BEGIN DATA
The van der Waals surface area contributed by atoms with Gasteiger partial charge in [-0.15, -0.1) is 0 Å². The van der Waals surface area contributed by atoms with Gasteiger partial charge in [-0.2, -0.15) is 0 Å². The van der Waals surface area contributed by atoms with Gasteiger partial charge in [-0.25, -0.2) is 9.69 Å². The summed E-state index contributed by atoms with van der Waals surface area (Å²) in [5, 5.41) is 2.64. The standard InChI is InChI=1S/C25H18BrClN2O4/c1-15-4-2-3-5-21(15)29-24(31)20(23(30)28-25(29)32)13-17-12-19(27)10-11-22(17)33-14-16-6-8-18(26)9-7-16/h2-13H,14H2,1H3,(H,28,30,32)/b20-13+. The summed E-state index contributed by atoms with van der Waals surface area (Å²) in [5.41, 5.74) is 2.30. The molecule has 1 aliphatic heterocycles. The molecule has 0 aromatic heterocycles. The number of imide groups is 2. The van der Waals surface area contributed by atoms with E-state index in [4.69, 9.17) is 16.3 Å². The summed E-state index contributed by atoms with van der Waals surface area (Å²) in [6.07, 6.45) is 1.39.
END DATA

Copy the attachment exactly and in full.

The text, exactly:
The van der Waals surface area contributed by atoms with Gasteiger partial charge in [-0.15, -0.1) is 0 Å². The van der Waals surface area contributed by atoms with Gasteiger partial charge in [-0.2, -0.15) is 0 Å². The van der Waals surface area contributed by atoms with Gasteiger partial charge in [-0.25, -0.2) is 9.69 Å². The summed E-state index contributed by atoms with van der Waals surface area (Å²) in [5, 5.41) is 2.64. The standard InChI is InChI=1S/C25H18BrClN2O4/c1-15-4-2-3-5-21(15)29-24(31)20(23(30)28-25(29)32)13-17-12-19(27)10-11-22(17)33-14-16-6-8-18(26)9-7-16/h2-13H,14H2,1H3,(H,28,30,32)/b20-13+. The summed E-state index contributed by atoms with van der Waals surface area (Å²) in [5.41, 5.74) is 2.30. The molecule has 1 aliphatic heterocycles. The molecule has 0 aromatic heterocycles. The number of imide groups is 2. The van der Waals surface area contributed by atoms with E-state index in [4.69, 9.17) is 16.3 Å². The summed E-state index contributed by atoms with van der Waals surface area (Å²) in [6.07, 6.45) is 1.39.